• Valhuen says:

      You don’t need an expensive HOTAS setup to enjoy IL-2, spent hundreds of hours on the game with a Logitech Extreme 3D Pro, and many more with the Thrustmaster T-Flight HOTAS X. The difficulty can be easily changed across several parameters to suit anyone’s level of experience. Also, the time compression makes the calm before the storm during missions pass considerably faster.

      Just spend $30-$40 on one of the above flight sticks (prefer the Logitech myself), and you should be good to go. IL-2 1946, with the dozens of mods out there on top of the base game, is simply the best all-around WWII flight sim out there, and is quite easy to pick up if you gradually scale the difficulty level to suit your experience.

      • Unruly says:

        I’ve actually got that Thrustmaster HOTAS X, I bought it when I bought Wings of Prey for my PS3, but I’ve never cared for it. Specifically, I don’t care for the throttle. It seems to handle as though it’s an all-or-nothing switch rather than an actual throttle. Maybe I’m missing some software or something, but it just didn’t seem to work right when I tried hooking it up to my pc to use with IL-2. Oh, and the USB cable was too short. The rudder buttons on the back(front?) of the throttle were a nice touch though. I found the idea of them neat, even though I never really used the things much.

        I’d looked at the Saitek X52, as I knew a guy a few years ago who had one and loved it, but as I said I can’t really justify spending $100 on a controller for a single game. And yet I dream of building a full cockpit around the Thrustmaster Warthog because I wish I could afford it and it would just be 100% awesome.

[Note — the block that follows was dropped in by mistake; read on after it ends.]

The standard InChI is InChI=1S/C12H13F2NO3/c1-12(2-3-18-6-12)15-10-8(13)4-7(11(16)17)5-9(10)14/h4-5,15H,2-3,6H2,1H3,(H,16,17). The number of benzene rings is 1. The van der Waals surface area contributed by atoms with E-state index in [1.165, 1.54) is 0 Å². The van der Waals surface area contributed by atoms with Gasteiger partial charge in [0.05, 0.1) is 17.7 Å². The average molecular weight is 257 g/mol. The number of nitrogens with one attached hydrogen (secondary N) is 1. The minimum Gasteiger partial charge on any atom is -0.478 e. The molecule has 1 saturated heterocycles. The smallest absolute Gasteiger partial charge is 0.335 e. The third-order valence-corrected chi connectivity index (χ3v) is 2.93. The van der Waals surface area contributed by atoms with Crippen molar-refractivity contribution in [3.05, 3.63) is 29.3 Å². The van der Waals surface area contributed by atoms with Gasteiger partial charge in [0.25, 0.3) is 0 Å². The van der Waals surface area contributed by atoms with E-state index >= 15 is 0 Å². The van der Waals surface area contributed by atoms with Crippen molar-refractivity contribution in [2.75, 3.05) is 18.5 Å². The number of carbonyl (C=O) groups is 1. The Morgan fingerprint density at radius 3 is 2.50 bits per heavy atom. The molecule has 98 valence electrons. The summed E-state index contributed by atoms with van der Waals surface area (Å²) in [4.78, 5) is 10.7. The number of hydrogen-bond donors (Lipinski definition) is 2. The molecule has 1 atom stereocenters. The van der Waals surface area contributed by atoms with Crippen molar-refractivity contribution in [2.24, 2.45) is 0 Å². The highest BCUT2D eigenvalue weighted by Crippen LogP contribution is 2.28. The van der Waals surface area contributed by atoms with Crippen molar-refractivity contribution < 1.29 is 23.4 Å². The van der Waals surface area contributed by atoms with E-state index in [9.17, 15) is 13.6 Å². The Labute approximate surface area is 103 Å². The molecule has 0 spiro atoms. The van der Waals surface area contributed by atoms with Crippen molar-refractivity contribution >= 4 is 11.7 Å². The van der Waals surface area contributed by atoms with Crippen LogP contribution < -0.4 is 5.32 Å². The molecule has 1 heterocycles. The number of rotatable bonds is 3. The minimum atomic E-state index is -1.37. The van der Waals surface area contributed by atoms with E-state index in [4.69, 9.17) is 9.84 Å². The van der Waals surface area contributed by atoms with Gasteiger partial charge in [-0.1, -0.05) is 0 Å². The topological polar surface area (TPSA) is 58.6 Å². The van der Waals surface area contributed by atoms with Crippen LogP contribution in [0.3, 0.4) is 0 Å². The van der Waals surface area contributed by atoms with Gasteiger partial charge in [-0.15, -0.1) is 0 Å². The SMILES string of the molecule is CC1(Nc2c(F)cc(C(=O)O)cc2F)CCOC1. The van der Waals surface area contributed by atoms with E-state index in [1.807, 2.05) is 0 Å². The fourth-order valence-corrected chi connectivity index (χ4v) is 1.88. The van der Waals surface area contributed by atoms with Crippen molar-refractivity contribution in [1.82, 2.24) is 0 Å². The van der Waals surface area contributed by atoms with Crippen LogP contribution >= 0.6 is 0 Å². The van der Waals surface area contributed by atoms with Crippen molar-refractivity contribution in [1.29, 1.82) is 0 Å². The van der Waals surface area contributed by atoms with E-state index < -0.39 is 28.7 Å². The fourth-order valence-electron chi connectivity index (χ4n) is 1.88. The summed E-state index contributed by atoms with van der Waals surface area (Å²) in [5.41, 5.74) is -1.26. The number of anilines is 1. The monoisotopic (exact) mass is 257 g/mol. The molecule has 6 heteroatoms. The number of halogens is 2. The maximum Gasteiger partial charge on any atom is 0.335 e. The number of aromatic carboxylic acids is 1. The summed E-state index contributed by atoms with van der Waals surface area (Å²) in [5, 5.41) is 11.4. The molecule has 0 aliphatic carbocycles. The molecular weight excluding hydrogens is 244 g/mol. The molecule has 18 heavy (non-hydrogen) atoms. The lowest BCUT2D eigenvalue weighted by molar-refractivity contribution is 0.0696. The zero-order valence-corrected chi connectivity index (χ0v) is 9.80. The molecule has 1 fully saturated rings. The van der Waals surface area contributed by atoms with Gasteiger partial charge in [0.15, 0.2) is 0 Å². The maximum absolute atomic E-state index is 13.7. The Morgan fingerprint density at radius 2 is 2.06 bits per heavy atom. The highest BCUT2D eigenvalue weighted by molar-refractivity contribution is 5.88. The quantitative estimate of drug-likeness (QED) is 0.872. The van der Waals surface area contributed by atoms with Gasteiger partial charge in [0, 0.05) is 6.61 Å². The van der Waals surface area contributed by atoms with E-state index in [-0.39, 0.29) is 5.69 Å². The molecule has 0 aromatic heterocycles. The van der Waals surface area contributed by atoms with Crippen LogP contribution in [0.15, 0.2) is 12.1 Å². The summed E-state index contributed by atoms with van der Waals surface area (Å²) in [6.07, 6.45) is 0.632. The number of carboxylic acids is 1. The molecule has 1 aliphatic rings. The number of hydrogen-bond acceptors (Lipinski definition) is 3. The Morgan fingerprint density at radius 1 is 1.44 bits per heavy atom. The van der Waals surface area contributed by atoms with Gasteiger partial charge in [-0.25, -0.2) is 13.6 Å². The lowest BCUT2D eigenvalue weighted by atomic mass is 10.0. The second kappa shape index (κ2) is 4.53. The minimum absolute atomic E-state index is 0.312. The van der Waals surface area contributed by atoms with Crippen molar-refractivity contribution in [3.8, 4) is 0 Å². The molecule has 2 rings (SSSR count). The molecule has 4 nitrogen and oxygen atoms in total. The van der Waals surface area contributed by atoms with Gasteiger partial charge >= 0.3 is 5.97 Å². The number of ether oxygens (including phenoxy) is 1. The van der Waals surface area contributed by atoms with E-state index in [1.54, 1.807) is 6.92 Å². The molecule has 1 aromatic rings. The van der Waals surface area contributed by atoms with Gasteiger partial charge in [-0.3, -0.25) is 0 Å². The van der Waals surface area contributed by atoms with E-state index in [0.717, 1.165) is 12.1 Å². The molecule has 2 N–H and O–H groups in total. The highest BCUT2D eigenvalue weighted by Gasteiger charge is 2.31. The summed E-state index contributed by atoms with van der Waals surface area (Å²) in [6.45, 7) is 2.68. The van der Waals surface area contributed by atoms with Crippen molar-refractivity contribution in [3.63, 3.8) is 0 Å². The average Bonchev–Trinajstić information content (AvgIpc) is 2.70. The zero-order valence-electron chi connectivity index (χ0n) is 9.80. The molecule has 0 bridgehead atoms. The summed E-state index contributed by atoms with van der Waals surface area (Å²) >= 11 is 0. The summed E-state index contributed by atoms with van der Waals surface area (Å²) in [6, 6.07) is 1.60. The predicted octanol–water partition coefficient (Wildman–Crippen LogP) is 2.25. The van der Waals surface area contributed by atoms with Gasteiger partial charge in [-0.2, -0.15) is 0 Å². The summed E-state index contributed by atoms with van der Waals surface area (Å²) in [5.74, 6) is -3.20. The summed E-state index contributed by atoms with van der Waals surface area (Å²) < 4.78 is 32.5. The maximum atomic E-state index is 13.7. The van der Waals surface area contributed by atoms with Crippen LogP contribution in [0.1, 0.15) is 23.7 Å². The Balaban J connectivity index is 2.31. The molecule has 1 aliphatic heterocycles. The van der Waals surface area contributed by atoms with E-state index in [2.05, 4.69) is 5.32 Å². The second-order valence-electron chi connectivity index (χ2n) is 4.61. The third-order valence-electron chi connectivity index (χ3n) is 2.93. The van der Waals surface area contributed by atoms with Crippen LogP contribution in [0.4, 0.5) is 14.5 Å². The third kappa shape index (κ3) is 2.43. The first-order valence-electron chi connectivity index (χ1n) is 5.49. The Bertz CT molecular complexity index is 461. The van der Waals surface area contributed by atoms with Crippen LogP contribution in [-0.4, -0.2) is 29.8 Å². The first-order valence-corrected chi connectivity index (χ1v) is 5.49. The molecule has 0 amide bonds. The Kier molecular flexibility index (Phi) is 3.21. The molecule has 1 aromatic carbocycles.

• RogB says:

          I use a Thrustmaster TFlight HOTAS on wings of prey (PC) and Birds of Steel (PS3) and it works great

          if you go into control settings theres a ‘layout’ button with a bunch of predefined configs for various sticks.
          theres also a ‘flightstick throttle’ option for proper throttle axis rather than one button to speed up and one to slow down.

          on a semi ralated note, I also use my PS3 eye webcam on PC with a bit of software called ‘FaceTrackNOIR’ which does kinect style headtracking so I can look around the cockpit by using my head. It makes a sim FAR more immersive this way!

        • Solanaceae says:

          You’ve probably got it set up wrong. I have the Thrustmaster and the throttle works perfectly (it’s gradual too, not on/off). You probably have it bound to the wrong key or something. You have to make sure you have it bound to the HOTAS throttle controls and not the other throttle controls (the non-HOTAS ones). They’re at the bottom of the controls.

          Regardless of what’s causing your problems, it’s worth it to work through it and get it resolved so you can play the game (go post on IL2 forums I’m sure they could figure out what specifically is wrong with your setup). IL-2 1946 is simply the best WW2 sim ever and still has an active online community for it. Peak hours will see ~350 online.

          Make sure you grab Hyperlobby though, it’s what everyone uses to play online. Also you might want to pick up HSFX mod too which is used on several of the most popular servers and enhances the game quite a bit.